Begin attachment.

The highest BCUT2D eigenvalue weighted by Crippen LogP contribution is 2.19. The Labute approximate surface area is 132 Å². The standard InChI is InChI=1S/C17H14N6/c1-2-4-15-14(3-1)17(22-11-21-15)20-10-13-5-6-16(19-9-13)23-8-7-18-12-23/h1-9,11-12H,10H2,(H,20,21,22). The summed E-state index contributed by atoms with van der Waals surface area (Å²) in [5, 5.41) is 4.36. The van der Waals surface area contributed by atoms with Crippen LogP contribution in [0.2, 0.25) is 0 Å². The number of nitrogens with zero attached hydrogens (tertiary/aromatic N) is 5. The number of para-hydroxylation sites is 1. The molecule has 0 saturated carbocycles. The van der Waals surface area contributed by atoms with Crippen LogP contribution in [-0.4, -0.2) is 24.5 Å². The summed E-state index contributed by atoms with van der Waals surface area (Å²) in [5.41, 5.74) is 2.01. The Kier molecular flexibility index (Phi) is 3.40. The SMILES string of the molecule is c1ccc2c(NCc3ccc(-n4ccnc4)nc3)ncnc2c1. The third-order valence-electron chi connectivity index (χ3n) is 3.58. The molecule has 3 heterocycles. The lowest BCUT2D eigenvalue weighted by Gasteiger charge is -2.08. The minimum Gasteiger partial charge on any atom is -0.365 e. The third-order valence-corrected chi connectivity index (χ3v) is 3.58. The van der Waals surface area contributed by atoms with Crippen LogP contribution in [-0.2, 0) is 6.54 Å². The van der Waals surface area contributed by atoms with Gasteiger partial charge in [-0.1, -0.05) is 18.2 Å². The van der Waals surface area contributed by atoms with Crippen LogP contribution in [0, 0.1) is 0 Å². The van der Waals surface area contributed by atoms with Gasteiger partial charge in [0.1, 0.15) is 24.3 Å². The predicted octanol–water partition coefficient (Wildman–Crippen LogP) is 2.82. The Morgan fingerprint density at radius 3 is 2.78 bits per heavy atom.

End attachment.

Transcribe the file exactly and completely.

The highest BCUT2D eigenvalue weighted by Crippen LogP contribution is 2.19. The Labute approximate surface area is 132 Å². The standard InChI is InChI=1S/C17H14N6/c1-2-4-15-14(3-1)17(22-11-21-15)20-10-13-5-6-16(19-9-13)23-8-7-18-12-23/h1-9,11-12H,10H2,(H,20,21,22). The summed E-state index contributed by atoms with van der Waals surface area (Å²) in [5, 5.41) is 4.36. The van der Waals surface area contributed by atoms with Crippen LogP contribution in [0.2, 0.25) is 0 Å². The number of nitrogens with zero attached hydrogens (tertiary/aromatic N) is 5. The number of para-hydroxylation sites is 1. The molecule has 0 saturated carbocycles. The van der Waals surface area contributed by atoms with Crippen LogP contribution in [-0.4, -0.2) is 24.5 Å². The summed E-state index contributed by atoms with van der Waals surface area (Å²) in [5.41, 5.74) is 2.01. The Kier molecular flexibility index (Phi) is 3.40. The SMILES string of the molecule is c1ccc2c(NCc3ccc(-n4ccnc4)nc3)ncnc2c1. The third-order valence-electron chi connectivity index (χ3n) is 3.58. The molecule has 3 heterocycles. The lowest BCUT2D eigenvalue weighted by Gasteiger charge is -2.08. The minimum Gasteiger partial charge on any atom is -0.365 e. The third-order valence-corrected chi connectivity index (χ3v) is 3.58. The van der Waals surface area contributed by atoms with Crippen LogP contribution in [-0.2, 0) is 6.54 Å². The van der Waals surface area contributed by atoms with Gasteiger partial charge in [-0.1, -0.05) is 18.2 Å². The van der Waals surface area contributed by atoms with Crippen LogP contribution in [0, 0.1) is 0 Å². The van der Waals surface area contributed by atoms with Gasteiger partial charge in [0.1, 0.15) is 24.3 Å². The predicted octanol–water partition coefficient (Wildman–Crippen LogP) is 2.82. The Morgan fingerprint density at radius 3 is 2.78 bits per heavy atom.